Coffee beans and social impact


My boss and I at our research center went to Bote Central recently, a social enterprise that is into coffee bean distribution and manufacturing of coffee roasting machines. We interviewed Vie Reyes, the co-founder of Bote Central, for a research project we are currently doing on social enterprises in the Philippines. For this research, we wanted to understand the supply chain of Bote Central and how they interact with their many stakeholders.

The poster to the right shows the ‘supply chain’ of Bote Central. They have used this model as an inspiration ever since the business was still a business plan.

Bote Central’s office is located in a subdivision in Las Piñas. The moment we entered, we can already smell the aroma of coffee beans that were stored in sacks, as well as those currently  being processed in their facility.

The coffee beans are carefully placed in a container, which will then be transferred to sacks later to prepare them for distribution.

They explain to us how Alamid Coffee is being processed. Alamid is known to be one of the most expensive coffee in the world. It comes from the droppings of the Philippine Civet.

Alamid is processed in the facility of Bote Central.

In one storage area, you can find several sacks of coffee beans. The smell makes me just want to stay there the whole day!

Coffee beans stored in sacks — waiting to get distributed later to Bote Central’s retail outlets, supermarkets, and other clients.

The coffee roasting machine is one of the most prized possessions of Bote Central. Apart from being their invention and having it patented, Bote Central provides these machines to many coffee farming communities in the country. Their main goal by offering these machines for a reasonable price is for the communities to have coffee roasting facilities of their own. By doing so, these coffee farming communities can add value to their coffee beans and be able to create new businesses and sources of income for their families.

Basil Reyes, the inventor of the coffee roasting machine, has been fascinated with technology and building things ever since he was a kid. When he created this machine, the intention was not to make a profit, but to help build the local coffee industry. To date, they have already deployed more than 60+ machines across the country. Many coffee farming communities have also replicated Bote Central’s business model. Bote Central, however, does not mind — because this was their goal all along.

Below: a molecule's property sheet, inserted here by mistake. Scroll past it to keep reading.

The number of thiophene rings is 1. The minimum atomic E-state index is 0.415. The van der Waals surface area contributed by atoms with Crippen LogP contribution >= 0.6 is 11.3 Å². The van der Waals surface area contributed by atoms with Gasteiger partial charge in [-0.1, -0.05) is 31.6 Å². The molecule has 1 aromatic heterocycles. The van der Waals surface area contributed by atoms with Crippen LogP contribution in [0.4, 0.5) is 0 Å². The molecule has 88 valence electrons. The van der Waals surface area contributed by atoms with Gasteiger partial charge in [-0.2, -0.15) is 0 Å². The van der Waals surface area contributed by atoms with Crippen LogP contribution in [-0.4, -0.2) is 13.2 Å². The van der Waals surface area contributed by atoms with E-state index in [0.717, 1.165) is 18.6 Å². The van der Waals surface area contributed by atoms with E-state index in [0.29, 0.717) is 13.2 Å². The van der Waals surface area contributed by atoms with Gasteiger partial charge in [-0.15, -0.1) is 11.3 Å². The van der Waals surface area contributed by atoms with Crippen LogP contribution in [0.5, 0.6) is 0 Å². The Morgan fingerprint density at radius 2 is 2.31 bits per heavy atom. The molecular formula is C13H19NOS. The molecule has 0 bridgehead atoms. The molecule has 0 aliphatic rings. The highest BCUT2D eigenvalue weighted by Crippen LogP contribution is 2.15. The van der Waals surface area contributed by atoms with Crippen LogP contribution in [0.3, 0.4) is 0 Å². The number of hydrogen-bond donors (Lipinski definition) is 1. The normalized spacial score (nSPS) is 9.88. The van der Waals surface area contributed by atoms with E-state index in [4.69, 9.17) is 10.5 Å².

The coffee roasting machine is the most noticeable equipment in Bote Central’s facility.

Of course, having a photo with the machine is customary.

My boss poses beside the coffee roasting machine for a photo.

Another machine they use is a sorting machine, which separates coffee beans of different colors. This is done through sensors that are built into the machine.

The sorting machine helps separate coffee beans of different colors.

To date, Bote Central is also now distributing to corporate clients as well. The plastic bags below contain coffee beans that are waiting to be distributed.

Coffee beans waiting to be distributed to Bote Central’s corporate clients.

It was a pleasure getting to interview Vie and her daughter Alyanna. Here they pose for a photo in their receiving area, or counter, where they serve coffee to their guests.

Vie Reyes with her daughter, Alyanna Reyes.

Once again, we’re reminded of local social entrepreneurs who are doing their part to help uplift the agriculture sector.

Vie and her team began with a business plan to create a coffee business that is for the local coffee farmers. They started with Alamid Coffee, seeing as it is one of the highest valued coffee products in the world. From there, they expanded towards different product lines such as 18 Days Coffee Roasters and Basilio Coffee, to name a few. Currently, they are already thinking of additional product lines.

One of the most notable things about the company is how they literally brought local coffee farmers to the radar of the Philippine coffee industry. Recently, through several lobbying efforts in policy gatherings, Bote Central was able to help include coffee farmers in the developmental plans of the Philippine Coffee Industry Road Map. This is one big step because local coffee farmers now have a better chance of competing with the much bigger players in the coffee industry.

During one part of the interview, Vie shared how the Philippine coffee industry was initially monopolized by multinational companies. During one meeting in the Philippine Coffee Board at the mid-2000s, she realized how serious this was, discovering that the plans of the local coffee industry was mainly skewed towards the growth of multinational companies manufacturing and distributing coffee. That was later changed, however, when Bote Central came into the picture. Local coffee beans are now being appreciated and patronized by Filipinos.

There are many other players in the local coffee industry, and they are all equally sharing their part to improve the sector. As they go along their journey, the local coffee industry will continue to grow and provide livelihood to our farmers.

Let’s take the conversation forward. Find out how we can collaborate for a sustainable future:

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